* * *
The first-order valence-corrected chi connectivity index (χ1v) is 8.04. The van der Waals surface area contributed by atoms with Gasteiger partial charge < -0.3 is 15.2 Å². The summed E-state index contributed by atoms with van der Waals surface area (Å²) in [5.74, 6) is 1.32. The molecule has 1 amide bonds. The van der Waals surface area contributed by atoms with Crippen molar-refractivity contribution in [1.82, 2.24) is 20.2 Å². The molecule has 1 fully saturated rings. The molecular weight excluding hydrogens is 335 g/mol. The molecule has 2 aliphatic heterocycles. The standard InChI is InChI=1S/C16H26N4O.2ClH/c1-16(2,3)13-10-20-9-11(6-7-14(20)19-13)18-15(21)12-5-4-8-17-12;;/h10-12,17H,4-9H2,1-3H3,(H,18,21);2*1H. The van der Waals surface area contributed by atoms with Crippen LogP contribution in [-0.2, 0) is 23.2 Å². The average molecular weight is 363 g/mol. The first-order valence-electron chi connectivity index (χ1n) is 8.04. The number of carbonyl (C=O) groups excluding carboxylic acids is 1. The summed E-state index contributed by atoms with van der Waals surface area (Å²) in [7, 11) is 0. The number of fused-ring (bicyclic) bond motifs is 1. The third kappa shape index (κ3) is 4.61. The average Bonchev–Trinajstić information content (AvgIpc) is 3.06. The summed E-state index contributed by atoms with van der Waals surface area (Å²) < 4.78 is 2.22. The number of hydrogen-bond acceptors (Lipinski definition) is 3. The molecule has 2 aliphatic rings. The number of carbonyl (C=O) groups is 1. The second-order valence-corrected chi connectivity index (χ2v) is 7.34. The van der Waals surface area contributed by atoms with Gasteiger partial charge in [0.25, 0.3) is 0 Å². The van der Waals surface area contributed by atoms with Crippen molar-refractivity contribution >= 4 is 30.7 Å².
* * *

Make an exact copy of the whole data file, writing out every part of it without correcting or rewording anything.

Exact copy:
The first-order valence-corrected chi connectivity index (χ1v) is 8.04. The van der Waals surface area contributed by atoms with Gasteiger partial charge < -0.3 is 15.2 Å². The summed E-state index contributed by atoms with van der Waals surface area (Å²) in [5.74, 6) is 1.32. The molecule has 1 amide bonds. The van der Waals surface area contributed by atoms with Crippen molar-refractivity contribution in [1.82, 2.24) is 20.2 Å². The molecule has 1 fully saturated rings. The molecular weight excluding hydrogens is 335 g/mol. The molecule has 2 aliphatic heterocycles. The standard InChI is InChI=1S/C16H26N4O.2ClH/c1-16(2,3)13-10-20-9-11(6-7-14(20)19-13)18-15(21)12-5-4-8-17-12;;/h10-12,17H,4-9H2,1-3H3,(H,18,21);2*1H. The van der Waals surface area contributed by atoms with Crippen LogP contribution in [-0.2, 0) is 23.2 Å². The average molecular weight is 363 g/mol. The first-order valence-electron chi connectivity index (χ1n) is 8.04. The number of carbonyl (C=O) groups excluding carboxylic acids is 1. The summed E-state index contributed by atoms with van der Waals surface area (Å²) in [7, 11) is 0. The number of fused-ring (bicyclic) bond motifs is 1. The third kappa shape index (κ3) is 4.61. The average Bonchev–Trinajstić information content (AvgIpc) is 3.06. The summed E-state index contributed by atoms with van der Waals surface area (Å²) < 4.78 is 2.22. The number of hydrogen-bond acceptors (Lipinski definition) is 3. The molecule has 2 aliphatic rings. The number of carbonyl (C=O) groups is 1. The second-order valence-corrected chi connectivity index (χ2v) is 7.34. The van der Waals surface area contributed by atoms with Gasteiger partial charge in [0.25, 0.3) is 0 Å². The van der Waals surface area contributed by atoms with Crippen molar-refractivity contribution >= 4 is 30.7 Å².